Review of Giant’s Causeway Sportive: One big challenge before winter

Posted on: August 30th, 2017

Review Giant's Causeway Sportive Antrim

The Giant’s Causeway Sportive takes place in Co Antrim on Saturday week; September 9th. There are three routes of varying distances this time around; 56km or 134km or the big one at 187km. Sinead Kennedy rode it last year and, as she reports, she was pushed hard.


Review Giant’s Causeway Sportive Antrim


By Sinead Kennedy

The summer had been busy for me with lots of work and of course tonnes of cycling.

One final event was earmarked before the end of season. I headed to Northern Ireland in September to complete the Giant’s Causeway Sportive.

I had been very busy the week before the Giants Causeway Sportive last year. So I arrived in Antrim with no notion of what I was riding. I didn’t know where I was headed or what to expect.

Usually I would read the official website; look at the route and the elevations. But time just ran away for this one.

Luckily I rang a friend on the way up  who has done the sportive numerous times. And she warned me to only to do the 126km route.

The 180km would be a big ask, especially with Torr Head at the end. She kept coming back to Torr Head; saying it was tough, it goes up and up some more, and so on.

To be honest, I’ve cycled up the Alps so didn’t really pay attention.  How hard can this Giant’s Causeway Sportive be?


Review Giant's Causeway Sportive Antrim

Review Giant's Causeway Sportive Antrim 

Some groups taking in the scenery and getting in the miles on the event in recent years.


It’s not often I listen to anyone but I was very glad that on this occasion I did.

Doing the 126km was plenty for me. The Antrim route is hilly enough and then, having already cycled 103km, the fun begins; or not. I’m still not sure how I feel about it.

Have you ever been on a roller coaster? At the start it chugs up almost vertically and your mouth goes dry. Then it drops considerably along with your tummy. That was the first bit.

I don’t know how I had never heard of this climb until the day before. Even cycling in the Alps I don’t remember any of it being this bad.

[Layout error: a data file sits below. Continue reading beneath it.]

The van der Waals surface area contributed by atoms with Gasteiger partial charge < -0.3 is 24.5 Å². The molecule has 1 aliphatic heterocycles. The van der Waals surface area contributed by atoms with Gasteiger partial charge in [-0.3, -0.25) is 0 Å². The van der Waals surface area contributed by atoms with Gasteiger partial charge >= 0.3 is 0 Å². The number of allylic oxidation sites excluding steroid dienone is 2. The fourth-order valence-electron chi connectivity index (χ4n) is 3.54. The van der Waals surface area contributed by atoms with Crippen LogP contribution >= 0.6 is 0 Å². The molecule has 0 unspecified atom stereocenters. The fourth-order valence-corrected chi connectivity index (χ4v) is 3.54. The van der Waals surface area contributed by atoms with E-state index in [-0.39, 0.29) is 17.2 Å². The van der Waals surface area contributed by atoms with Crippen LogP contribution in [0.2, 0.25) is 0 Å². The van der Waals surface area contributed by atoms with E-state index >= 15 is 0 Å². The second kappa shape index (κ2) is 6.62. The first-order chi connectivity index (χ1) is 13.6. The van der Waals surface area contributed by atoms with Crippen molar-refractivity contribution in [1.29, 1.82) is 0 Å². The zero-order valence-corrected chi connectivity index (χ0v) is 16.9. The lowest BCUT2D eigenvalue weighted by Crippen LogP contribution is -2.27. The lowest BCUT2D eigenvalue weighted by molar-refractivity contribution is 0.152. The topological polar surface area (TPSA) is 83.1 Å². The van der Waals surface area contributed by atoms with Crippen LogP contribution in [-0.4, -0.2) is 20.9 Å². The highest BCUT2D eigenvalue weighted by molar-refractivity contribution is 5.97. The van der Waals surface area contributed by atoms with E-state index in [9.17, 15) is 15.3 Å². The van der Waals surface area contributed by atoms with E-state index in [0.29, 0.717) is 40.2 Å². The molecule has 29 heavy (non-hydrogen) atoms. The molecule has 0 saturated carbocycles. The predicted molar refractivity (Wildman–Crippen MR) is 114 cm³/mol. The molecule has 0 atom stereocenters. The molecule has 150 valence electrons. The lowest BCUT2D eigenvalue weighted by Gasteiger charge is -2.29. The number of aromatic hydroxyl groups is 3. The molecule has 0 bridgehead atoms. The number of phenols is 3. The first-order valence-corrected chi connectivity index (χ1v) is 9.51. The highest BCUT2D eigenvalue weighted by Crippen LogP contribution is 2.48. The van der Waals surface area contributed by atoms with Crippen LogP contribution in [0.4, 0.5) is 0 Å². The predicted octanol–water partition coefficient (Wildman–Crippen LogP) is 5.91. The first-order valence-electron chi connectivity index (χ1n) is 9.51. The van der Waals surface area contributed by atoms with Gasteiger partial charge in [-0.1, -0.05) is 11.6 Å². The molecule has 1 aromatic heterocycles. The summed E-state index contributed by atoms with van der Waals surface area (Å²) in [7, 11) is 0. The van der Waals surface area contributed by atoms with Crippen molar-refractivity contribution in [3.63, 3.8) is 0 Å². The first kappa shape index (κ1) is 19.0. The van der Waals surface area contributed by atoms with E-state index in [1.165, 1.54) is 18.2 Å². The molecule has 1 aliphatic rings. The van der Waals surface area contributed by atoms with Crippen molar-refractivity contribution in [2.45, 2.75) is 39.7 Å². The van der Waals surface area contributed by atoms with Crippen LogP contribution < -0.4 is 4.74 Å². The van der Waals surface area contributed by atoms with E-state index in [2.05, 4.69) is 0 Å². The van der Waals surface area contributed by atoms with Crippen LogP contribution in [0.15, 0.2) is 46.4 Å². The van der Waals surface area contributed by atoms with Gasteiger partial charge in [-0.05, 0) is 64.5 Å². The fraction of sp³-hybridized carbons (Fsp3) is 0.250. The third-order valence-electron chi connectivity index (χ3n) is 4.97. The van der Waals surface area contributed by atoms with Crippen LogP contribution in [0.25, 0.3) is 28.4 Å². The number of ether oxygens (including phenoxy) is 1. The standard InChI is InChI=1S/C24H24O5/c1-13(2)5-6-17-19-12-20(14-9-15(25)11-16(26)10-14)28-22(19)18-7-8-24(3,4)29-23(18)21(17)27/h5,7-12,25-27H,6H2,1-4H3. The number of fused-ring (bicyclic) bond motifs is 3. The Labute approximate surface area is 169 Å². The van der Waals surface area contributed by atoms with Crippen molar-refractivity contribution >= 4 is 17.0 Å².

This Torr Head was relentless; 17km in total. I would climb up a very steep aspect, it would get a bit level and then it would go up again.

It seemed to go on and on. Parts are 23 per cent gradient – that’s steep!

I honestly thought I’d just fall over. My arms and abs were killing me later from pulling so hard on the bike.

My front wheel kept lifting off the road in an unprovoked wheelie. The Antrim views were lovely though; looking up and up and up at a wall ahead with little tiny cyclists.


Review Giant's Causeway Sportive Antrim

Last year’s goody bag with the chainring and crank medal for all finishers.


I’d to dig deep and get up this wall. I found my inner Serena Williams. I was grunting and shouting good-oh.

The part of the climb that nearly broke me was when I thought it was over. It had levelled out and seemed like a natural finale.

I always look for the top tree or telegraph pole; there was nothing else higher. Then, there, pinned to a fence was ‘King of the Mountain starts here’.

It meant there was another climb and this section was timed.  No amount of obscenities was going to make this one go away.

Like the lovely demur, classy lady that I am I remembered cycling rule number 5; Man Up. I grew a proverbial pair and got stuck in there.

I’m not sure how long that stretch was but finally I saw ‘King of the Mountain ends here’. And that was it done.

Some of my group were waiting for me there. Others were still behind me. The good news was though we only had 6 kilometers left to the finish. Downhill.

The pictures and write ups don’t do the climb justice at all.

So the season closed for me on a very steep high. It was tough but I am very  glad that I took on the challenge. Another box ticked. Another new place visited.

The winter now is all about getting out on the bike; doing a bit of training and battling the elements that the lovely Irish weather will throw at us.

About the author

Sinead Kennedy is a cyclist and physical therapist. She specialises in frequency specific microcurrent and dry needling for prehab and rehab. She also teaches Pilates and Yoga and is based in south Dublin.